## Abstract

Recent trials of adoptive cell therapy (ACT), such as the chimeric antigen receptor (CAR) T-cell therapy, have demonstrated promising therapeutic effects for cancer patients. A main issue in the product development is to determine the appropriate dose of ACT. Traditional phase I trial designs for cytotoxic agents explicitly assume that toxicity increases monotonically with dose levels and implicitly assume the same for efficacy to justify dose escalation. ACT usually induces rapid responses, and the monotonic dose–response assumption is unlikely to hold due to its immunobiologic activities. We propose a toxicity and efficacy probability interval (TEPI) design for dose finding in ACT trials. This approach incorporates efficacy outcomes to inform dosing decisions to optimize efficacy and safety simultaneously. Rather than finding the maximum tolerated dose (MTD), the TEPI design is aimed at finding the dose with the most desirable outcome for safety and efficacy. The key features of TEPI are its simplicity, flexibility, and transparency, because all decision rules can be prespecified prior to trial initiation. We conduct simulation studies to investigate the operating characteristics of the TEPI design and compare it to existing methods. In summary, the TEPI design is a novel method for ACT dose finding, which possesses superior performance and is easy to use, simple, and transparent. *Clin Cancer Res; 23(1); 13–20. ©2016 AACR*.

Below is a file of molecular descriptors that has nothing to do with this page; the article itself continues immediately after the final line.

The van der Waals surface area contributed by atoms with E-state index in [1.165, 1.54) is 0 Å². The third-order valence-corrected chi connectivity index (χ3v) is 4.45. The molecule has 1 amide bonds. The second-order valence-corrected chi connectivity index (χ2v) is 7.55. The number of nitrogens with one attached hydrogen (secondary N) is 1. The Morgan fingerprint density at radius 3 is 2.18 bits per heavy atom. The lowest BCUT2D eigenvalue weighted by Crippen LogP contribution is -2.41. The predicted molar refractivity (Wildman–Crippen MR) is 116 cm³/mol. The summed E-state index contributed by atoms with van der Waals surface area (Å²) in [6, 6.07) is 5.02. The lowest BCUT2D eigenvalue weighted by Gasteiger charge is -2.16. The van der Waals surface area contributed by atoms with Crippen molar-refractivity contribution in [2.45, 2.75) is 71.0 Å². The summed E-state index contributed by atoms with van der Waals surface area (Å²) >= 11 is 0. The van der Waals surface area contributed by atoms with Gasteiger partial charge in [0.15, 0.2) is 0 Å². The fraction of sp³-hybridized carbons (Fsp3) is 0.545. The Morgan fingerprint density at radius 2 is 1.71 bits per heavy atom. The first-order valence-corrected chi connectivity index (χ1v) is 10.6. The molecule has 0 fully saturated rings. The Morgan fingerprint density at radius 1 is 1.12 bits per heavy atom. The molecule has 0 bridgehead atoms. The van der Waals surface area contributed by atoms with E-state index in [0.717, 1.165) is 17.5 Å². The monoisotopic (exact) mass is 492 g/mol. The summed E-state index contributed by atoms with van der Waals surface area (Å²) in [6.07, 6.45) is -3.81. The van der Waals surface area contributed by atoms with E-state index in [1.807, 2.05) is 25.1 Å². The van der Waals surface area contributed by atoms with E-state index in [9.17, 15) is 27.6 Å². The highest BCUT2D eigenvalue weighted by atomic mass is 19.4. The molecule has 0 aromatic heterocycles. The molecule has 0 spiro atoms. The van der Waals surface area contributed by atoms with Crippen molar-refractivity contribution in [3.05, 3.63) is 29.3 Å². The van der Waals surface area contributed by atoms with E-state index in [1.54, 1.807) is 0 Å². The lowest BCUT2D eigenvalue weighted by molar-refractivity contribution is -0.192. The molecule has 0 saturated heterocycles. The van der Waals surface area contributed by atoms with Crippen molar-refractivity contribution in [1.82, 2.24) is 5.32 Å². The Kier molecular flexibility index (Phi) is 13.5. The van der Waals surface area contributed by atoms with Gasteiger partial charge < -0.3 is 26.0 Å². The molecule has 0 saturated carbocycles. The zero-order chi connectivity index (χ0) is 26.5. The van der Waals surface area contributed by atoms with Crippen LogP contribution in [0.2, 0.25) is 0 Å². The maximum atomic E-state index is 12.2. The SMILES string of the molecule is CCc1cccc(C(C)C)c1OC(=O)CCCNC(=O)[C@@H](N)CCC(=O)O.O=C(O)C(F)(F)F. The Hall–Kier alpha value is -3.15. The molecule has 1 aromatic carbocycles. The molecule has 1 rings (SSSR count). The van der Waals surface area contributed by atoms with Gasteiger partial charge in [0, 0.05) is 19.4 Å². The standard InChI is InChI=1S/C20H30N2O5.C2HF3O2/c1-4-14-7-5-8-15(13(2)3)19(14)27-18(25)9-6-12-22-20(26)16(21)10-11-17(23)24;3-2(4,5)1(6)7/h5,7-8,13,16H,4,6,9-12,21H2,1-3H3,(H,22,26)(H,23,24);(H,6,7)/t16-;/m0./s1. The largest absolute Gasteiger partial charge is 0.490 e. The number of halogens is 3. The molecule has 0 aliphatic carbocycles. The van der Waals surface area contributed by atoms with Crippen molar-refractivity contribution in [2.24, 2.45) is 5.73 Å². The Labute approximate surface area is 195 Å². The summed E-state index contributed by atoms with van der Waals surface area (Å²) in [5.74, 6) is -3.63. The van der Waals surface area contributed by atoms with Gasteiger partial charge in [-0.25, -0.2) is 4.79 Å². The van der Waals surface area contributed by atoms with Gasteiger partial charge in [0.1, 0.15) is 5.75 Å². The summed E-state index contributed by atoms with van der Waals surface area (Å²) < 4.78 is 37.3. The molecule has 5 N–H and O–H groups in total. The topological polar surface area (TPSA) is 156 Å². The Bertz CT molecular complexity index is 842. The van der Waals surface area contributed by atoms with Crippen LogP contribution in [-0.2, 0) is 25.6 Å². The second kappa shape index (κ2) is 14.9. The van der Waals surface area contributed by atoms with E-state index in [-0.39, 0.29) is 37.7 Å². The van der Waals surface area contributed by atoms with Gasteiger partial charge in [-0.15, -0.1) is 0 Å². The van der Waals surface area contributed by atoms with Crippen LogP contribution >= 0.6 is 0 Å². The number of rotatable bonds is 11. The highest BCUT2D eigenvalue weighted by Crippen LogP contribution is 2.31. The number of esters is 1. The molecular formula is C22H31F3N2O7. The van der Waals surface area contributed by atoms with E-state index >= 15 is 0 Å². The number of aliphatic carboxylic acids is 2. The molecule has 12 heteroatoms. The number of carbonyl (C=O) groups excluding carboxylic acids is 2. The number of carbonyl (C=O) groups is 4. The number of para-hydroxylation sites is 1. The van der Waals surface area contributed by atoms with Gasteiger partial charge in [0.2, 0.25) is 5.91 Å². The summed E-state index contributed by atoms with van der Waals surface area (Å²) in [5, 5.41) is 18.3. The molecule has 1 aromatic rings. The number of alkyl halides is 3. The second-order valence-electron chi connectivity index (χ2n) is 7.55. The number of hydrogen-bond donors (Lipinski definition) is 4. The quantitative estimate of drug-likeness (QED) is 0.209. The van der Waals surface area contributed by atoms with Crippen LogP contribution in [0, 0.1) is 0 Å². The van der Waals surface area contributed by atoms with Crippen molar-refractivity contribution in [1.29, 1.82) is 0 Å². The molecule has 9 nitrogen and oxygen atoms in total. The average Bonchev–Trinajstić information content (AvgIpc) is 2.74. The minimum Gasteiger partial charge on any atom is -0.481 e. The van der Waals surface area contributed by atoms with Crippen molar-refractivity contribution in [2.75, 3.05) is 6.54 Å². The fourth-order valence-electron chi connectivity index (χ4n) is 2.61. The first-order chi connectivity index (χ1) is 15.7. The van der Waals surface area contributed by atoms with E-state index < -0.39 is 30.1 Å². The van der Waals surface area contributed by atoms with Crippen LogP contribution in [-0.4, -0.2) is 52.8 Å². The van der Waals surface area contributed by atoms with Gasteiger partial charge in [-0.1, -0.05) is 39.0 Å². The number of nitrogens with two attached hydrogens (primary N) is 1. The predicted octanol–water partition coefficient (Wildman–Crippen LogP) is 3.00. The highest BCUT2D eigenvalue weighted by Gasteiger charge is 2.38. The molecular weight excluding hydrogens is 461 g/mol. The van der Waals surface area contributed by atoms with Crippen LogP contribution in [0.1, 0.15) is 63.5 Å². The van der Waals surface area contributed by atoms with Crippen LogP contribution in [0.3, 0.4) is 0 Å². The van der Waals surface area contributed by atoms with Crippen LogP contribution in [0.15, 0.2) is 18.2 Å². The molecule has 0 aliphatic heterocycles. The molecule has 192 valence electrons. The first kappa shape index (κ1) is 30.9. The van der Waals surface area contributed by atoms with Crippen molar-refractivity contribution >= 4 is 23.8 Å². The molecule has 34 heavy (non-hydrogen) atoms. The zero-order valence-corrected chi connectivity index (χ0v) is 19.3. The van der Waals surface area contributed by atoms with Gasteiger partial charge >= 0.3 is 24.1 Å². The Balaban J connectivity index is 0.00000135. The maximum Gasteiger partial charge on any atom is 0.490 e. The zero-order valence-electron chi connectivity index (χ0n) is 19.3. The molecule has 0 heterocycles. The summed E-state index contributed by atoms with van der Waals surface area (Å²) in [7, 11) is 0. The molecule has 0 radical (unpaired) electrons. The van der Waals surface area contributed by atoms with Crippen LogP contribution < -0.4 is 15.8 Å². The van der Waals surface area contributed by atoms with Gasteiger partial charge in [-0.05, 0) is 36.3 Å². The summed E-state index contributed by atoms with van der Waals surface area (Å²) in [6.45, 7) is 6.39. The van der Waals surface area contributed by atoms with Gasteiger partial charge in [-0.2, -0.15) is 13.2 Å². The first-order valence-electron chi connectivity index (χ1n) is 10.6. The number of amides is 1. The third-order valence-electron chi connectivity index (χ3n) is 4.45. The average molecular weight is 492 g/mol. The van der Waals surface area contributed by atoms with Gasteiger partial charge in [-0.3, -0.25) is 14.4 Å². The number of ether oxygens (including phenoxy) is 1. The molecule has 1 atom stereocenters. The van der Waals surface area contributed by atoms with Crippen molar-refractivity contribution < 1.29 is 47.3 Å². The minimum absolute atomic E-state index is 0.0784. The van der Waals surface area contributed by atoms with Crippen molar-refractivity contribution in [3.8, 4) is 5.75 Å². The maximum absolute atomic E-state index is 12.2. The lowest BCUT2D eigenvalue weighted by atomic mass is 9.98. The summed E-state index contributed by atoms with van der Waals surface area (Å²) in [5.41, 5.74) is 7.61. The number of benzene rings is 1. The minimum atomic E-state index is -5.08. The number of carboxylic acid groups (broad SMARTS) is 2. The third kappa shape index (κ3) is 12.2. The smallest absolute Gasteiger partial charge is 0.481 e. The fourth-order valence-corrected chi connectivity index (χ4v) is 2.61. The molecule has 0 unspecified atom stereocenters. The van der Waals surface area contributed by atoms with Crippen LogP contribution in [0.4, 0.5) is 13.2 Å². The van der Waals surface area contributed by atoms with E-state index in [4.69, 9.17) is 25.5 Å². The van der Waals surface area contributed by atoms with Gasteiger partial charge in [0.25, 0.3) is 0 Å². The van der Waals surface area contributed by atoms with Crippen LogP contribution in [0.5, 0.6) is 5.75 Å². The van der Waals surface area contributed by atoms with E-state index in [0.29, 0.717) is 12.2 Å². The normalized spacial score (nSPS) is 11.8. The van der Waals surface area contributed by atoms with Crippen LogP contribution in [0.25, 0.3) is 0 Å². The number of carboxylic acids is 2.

## Introduction

In the past few years, promising antitumor effects have been seen in patients with late-stage cancer when they were treated with adoptive cell therapy (ACT), including chimeric antigen receptor (CAR) T cells, T-cell receptors (TCR), and tumor-infiltrating lymphocytes (TIL). Early data continue to warrant the expedited development of these therapies as a treatment option for patients with various cancers. ACT is a highly personalized cancer therapy that harnesses a patient's own immune cells (specifically, T lymphocytes) to recognize cancer-specific abnormalities, enabling them to target and attack malignant cells throughout the body. However, challenging questions remain regarding the immunobiology and development of these personalized therapies, such as the design of an appropriate phase I dose-escalation study that takes into consideration the unique properties of ACTs.

Traditional phase I dose-finding oncology trials aim to identify the maximum tolerated dose (MTD), which is the highest dose that has a dose-limiting toxicity (DLT) rate less than or close to a prespecified target rate, say 30%. The commonly used methods are the rule-based designs, such as the 3 + 3 design (1), and the model-based designs, such as the modified toxicity probability interval (mTPI) design (2–4) and the continual reassessment method (CRM; ref. 5).